Questions Remain About Nazi-Looted Art Trove07:43
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A painting from Henry Matisse "Sitzende Frau" ("Sitting Woman") is projected on a screen during a news conference in Augsburg, southern Germany, Tuesday, Nov. 5, 2013, on the art found in Munich. (Kerstin Joensson/AP)
A painting from Henry Matisse "Sitzende Frau" ("Sitting Woman") is projected on a screen during a news conference in Augsburg, southern Germany, Tuesday, Nov. 5, 2013, on the art found in Munich. (Kerstin Joensson/AP)

German authorities are not saying where they're currently keeping 1,400 works of Nazi-looted art. A German magazine on Sunday reported the artwork was found in a filthy Munich apartment last year.

The recovery of works by Picasso, Matisse, Renoir and other artists is being called the most important discovery of Nazi-looted art since the end of World War II.

Police uncovered the artwork as part of a routine tax investigation that began with the arrest of a suspicious man on a train from Zurich to Munich in 2010. The man is believed to be Cornelius Gurlitt, the son of an art dealer who was one of a handful of dealers designated to sell what the Nazis called "degenerate" art during the war.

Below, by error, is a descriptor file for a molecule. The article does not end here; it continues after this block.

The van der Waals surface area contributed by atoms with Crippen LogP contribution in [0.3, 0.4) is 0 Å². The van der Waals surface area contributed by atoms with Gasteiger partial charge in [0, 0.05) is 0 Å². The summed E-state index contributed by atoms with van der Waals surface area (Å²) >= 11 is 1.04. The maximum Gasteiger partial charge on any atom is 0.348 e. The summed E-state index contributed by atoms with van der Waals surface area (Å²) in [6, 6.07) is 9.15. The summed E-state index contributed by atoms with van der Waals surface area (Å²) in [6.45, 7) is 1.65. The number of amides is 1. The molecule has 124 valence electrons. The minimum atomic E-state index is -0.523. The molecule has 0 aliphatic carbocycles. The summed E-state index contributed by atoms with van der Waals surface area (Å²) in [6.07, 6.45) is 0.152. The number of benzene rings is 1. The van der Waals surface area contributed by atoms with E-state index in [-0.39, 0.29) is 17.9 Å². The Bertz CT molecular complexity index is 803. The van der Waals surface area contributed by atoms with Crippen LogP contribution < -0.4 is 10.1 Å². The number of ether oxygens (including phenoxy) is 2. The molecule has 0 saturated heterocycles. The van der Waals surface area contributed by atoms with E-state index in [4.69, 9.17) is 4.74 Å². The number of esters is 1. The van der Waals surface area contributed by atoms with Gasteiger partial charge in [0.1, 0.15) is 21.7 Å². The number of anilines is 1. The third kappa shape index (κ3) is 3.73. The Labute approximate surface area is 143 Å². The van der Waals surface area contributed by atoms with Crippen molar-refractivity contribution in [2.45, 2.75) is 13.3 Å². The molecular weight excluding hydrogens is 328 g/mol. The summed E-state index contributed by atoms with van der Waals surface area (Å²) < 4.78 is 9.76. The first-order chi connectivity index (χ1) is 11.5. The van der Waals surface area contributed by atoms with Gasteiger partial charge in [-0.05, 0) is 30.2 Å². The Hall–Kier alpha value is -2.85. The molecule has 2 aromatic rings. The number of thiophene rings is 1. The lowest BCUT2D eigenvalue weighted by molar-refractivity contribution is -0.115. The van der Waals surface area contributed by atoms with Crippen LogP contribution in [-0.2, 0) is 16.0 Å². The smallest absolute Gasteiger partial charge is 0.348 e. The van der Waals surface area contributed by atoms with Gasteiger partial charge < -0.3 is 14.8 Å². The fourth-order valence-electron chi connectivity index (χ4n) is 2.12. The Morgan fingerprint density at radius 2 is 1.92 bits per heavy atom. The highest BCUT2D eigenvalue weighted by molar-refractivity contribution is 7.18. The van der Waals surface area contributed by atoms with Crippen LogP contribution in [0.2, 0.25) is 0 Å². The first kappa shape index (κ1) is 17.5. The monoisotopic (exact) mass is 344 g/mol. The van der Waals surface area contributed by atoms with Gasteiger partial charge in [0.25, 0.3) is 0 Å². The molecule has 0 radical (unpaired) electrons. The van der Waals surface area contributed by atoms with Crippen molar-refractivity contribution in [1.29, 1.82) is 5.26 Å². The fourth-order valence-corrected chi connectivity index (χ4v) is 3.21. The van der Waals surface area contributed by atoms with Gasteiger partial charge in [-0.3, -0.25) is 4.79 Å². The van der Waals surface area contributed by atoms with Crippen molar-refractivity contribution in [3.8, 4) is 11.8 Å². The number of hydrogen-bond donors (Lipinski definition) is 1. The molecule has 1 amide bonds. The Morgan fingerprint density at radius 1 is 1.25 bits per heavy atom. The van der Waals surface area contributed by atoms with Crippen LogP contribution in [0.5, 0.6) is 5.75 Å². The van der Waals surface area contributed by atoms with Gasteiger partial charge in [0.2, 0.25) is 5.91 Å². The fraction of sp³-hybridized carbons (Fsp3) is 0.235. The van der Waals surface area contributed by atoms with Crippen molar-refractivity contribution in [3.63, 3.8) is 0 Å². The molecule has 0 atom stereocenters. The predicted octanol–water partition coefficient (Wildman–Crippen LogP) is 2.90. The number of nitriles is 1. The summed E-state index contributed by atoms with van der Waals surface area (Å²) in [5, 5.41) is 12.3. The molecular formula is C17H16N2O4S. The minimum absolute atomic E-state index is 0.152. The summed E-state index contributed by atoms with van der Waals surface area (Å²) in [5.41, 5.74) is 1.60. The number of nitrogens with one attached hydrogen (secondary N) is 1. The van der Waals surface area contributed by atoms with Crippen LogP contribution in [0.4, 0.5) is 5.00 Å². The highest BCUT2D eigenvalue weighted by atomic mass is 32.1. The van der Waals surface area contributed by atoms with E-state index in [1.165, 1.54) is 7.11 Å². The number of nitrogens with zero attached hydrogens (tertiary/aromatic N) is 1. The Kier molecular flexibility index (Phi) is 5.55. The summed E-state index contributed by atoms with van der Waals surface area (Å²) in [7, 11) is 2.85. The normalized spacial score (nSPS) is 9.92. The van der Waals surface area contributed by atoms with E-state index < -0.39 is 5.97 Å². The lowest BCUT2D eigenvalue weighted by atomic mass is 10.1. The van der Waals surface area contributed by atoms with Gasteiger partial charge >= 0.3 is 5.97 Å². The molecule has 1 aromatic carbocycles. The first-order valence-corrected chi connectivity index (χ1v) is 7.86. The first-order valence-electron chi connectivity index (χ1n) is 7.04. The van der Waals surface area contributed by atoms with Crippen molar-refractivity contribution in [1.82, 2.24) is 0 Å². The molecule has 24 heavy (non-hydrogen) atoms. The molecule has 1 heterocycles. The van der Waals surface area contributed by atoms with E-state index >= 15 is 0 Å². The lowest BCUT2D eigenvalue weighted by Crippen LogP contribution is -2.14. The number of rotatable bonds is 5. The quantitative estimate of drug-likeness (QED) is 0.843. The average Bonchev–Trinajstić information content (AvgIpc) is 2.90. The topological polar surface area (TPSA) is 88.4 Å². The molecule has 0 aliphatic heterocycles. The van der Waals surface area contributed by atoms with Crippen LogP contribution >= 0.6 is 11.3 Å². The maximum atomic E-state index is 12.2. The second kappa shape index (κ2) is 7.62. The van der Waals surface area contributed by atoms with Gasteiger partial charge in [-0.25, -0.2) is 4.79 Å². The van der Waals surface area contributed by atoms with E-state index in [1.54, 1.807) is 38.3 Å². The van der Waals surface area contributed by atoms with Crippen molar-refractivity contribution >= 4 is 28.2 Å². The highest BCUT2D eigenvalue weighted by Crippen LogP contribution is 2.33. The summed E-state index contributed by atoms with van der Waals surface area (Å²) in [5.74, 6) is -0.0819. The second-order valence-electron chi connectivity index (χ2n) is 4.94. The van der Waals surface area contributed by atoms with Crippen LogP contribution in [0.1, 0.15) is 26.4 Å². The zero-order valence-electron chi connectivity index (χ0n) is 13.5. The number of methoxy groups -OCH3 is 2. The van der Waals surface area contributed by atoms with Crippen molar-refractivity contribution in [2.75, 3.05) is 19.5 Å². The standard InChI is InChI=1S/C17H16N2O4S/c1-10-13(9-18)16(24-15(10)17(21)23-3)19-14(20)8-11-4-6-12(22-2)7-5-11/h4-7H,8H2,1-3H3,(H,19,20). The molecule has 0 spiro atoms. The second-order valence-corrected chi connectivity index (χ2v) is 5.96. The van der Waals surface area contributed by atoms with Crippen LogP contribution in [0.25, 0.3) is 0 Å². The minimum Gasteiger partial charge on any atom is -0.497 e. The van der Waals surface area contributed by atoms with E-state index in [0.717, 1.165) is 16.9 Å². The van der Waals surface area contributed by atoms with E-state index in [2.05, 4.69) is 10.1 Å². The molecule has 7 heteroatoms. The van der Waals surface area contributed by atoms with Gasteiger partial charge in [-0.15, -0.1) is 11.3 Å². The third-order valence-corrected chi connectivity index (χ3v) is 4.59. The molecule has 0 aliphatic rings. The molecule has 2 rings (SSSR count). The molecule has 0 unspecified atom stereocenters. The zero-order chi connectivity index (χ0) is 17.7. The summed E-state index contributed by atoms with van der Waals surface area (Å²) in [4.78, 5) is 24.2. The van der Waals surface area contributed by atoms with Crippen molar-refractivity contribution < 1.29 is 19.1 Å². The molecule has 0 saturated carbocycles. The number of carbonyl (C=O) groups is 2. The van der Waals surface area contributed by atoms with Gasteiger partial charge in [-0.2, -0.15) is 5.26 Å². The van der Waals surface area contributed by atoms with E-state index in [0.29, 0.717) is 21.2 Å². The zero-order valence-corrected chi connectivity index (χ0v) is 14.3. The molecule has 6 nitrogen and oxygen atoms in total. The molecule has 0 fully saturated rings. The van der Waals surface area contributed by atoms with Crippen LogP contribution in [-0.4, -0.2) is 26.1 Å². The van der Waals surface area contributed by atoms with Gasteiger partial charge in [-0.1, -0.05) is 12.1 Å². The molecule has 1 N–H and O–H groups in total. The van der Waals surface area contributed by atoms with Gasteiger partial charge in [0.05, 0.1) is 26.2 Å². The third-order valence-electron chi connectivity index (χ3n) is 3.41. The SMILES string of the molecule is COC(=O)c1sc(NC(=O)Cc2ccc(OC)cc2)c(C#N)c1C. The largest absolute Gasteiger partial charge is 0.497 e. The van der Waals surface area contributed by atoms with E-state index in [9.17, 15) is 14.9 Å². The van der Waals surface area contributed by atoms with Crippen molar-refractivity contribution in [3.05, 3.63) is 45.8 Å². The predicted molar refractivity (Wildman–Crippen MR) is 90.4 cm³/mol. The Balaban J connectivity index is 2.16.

Owners of artwork stolen by the Nazis are demanding to see a full list of the works, to determine if police have found the art their families previously owned.

Lawyer Nicholas O'Donnell, who specializes in legal issues in the museum and art world, joins Here & Now's Jeremy Hobson.

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This segment aired on November 6, 2013.

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